Introduction: Nowadays, cognitive and physical training tend to be promising aspects of the contemporary intervention strategies followed by the scientists to wards the confron-tation of dementia.
Materials and Methods: In the context of the Long Lasting Memories (LLM) project funded by the European Commission, the approach of combining physical and cogni-tive training was studied as an approach focusing to the continuous activation of mind and body in an attempt to avoid transition to dementia or further progression of the disease in its early stages. During the trial period the seniors were present at the trial site five days per week and the threshold for a successful intervention was a total of 24 training sessions. The group of seniors performing the intervention at the same geo-location at the same time varied from 1 to 12 users per group, due to the capacity of LLM systems (PC) and the seniors’ preferences. The total number of the groups was 46 during the whole trial period.
Results: During the intervention, some elderly were dropped out of the intervention after a number of sessions. The results show that a correlation between the number of the drop out participants during the intervention and the number of participants per intervention group exists. The more participants per group the fewer drop outs. The results are very encouraging in the case of groups made up of more than 7 people where the percentage of people who did not complete the program is below 15%.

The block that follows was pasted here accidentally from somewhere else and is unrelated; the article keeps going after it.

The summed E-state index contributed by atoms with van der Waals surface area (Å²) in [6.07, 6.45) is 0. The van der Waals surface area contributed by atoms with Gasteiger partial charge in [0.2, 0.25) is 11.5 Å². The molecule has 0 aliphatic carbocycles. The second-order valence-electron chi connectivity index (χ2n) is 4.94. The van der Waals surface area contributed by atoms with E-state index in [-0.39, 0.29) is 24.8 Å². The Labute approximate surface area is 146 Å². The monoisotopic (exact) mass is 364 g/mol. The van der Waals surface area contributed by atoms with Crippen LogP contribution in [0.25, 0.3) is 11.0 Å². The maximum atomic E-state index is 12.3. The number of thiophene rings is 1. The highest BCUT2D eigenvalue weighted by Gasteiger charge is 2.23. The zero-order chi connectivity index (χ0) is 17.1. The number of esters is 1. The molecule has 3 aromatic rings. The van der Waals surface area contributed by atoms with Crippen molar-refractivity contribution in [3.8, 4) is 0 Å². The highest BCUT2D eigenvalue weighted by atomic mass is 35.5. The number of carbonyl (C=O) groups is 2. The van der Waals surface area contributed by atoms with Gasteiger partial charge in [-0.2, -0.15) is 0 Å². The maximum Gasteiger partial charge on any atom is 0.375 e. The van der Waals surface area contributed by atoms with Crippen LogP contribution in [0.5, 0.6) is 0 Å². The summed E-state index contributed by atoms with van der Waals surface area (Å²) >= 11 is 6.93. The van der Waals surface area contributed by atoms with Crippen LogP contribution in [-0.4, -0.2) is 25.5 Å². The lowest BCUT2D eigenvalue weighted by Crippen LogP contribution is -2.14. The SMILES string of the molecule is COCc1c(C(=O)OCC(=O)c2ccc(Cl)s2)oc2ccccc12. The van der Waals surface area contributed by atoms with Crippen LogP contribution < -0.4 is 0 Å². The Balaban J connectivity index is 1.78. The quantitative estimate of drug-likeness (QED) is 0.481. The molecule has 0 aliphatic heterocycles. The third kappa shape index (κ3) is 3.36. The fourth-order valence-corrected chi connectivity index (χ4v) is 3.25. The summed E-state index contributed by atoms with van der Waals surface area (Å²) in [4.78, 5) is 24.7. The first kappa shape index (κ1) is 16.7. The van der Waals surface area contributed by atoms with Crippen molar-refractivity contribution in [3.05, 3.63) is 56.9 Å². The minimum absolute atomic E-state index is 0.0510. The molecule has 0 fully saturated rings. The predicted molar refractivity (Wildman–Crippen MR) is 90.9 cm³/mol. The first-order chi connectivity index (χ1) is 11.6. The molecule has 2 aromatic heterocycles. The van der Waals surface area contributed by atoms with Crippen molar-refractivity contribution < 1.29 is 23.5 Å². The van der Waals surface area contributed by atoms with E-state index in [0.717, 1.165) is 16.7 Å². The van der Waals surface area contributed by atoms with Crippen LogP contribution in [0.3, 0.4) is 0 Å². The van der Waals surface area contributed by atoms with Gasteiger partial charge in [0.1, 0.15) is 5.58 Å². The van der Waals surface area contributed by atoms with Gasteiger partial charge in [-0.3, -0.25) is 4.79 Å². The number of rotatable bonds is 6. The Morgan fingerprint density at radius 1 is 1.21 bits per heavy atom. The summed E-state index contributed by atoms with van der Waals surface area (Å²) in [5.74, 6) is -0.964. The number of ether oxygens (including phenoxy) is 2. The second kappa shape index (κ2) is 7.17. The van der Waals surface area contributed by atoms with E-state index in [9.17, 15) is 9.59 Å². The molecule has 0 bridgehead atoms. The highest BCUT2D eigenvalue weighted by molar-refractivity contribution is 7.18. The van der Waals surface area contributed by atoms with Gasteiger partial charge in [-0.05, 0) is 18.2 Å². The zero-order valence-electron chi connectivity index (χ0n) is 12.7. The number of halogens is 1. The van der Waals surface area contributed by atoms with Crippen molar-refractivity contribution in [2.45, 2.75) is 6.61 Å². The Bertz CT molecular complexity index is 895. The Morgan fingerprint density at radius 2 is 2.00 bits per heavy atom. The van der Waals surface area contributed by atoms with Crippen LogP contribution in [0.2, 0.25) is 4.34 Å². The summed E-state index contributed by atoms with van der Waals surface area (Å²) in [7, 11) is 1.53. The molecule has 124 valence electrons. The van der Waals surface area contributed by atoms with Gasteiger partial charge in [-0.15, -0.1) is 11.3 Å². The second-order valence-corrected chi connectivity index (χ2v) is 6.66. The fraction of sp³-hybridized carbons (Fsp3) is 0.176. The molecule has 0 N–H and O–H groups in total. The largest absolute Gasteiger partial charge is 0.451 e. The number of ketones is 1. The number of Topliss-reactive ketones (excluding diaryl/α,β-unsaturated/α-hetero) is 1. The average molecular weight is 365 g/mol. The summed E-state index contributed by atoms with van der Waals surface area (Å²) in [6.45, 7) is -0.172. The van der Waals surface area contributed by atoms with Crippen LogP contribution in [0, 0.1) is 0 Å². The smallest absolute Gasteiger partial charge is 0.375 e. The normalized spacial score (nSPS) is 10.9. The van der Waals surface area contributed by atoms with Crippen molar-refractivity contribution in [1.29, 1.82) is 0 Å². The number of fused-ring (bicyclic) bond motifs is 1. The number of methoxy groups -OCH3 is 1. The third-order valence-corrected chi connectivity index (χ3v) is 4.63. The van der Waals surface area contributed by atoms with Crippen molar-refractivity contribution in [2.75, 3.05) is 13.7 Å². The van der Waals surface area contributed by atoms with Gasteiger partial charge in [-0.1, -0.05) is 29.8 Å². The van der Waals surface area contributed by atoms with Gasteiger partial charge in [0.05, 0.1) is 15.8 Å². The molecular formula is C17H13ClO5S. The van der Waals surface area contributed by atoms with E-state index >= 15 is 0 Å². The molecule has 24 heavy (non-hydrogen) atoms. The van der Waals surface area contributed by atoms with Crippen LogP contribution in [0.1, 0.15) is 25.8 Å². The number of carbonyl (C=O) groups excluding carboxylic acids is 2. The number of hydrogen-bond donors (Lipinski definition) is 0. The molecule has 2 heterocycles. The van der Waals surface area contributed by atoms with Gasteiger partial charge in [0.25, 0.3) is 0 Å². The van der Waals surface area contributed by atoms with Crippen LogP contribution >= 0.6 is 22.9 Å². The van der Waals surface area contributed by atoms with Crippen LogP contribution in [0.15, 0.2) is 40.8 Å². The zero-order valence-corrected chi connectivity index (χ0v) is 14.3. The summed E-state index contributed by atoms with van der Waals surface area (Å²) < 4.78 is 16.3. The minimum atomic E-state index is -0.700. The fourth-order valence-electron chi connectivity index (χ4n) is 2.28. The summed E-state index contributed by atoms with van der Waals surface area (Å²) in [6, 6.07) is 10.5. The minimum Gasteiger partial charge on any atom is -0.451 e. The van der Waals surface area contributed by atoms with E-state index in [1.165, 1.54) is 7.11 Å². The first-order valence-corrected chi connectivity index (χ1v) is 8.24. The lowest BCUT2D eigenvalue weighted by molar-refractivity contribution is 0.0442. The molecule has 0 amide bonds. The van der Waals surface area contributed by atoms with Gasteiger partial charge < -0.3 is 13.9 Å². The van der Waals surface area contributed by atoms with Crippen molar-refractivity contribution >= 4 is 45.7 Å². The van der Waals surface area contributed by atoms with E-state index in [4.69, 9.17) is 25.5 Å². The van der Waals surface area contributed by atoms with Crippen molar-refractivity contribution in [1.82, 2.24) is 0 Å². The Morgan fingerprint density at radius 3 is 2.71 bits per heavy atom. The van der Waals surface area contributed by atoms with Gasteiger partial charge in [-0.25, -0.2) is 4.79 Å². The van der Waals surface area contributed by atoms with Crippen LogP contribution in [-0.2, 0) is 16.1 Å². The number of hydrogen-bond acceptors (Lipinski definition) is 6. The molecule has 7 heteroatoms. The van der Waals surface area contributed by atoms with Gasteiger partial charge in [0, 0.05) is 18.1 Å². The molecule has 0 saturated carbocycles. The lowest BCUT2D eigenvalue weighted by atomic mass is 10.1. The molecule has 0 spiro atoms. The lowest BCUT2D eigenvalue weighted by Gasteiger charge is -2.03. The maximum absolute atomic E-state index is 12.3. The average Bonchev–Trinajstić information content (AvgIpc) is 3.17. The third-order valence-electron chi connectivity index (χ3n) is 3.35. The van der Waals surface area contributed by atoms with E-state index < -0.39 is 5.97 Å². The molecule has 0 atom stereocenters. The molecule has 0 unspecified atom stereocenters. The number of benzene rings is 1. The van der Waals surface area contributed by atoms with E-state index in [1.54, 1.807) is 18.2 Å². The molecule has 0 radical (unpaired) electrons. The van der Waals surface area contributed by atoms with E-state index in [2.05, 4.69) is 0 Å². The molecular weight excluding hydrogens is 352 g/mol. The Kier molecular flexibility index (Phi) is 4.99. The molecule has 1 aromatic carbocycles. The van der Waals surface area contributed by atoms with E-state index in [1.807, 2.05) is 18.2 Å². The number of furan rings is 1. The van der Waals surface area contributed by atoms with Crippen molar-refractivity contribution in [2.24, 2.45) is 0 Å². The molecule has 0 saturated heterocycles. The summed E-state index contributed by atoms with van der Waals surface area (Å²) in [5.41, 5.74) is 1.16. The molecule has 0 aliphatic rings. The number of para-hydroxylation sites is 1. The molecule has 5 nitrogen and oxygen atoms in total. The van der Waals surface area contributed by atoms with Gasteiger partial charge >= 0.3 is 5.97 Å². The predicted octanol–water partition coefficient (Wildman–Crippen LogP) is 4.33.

Conclusion: Since each intervention group occurs in the same physical location and the elderly interact with each other (either in a competitive or a collaborative manner during intervention games) each group is considered as a social network. The social network plays significant role in the empowerment of the elderly to adhere to a de-manding training program such as the one introduced in the LLM project. Addition-ally, according to the results, when a group consists of more than 7 participants, the likelihood for a drop out falls below 15%.
Keywords: elderly, affective computing, serious games, social network, physical, cognitive, intervention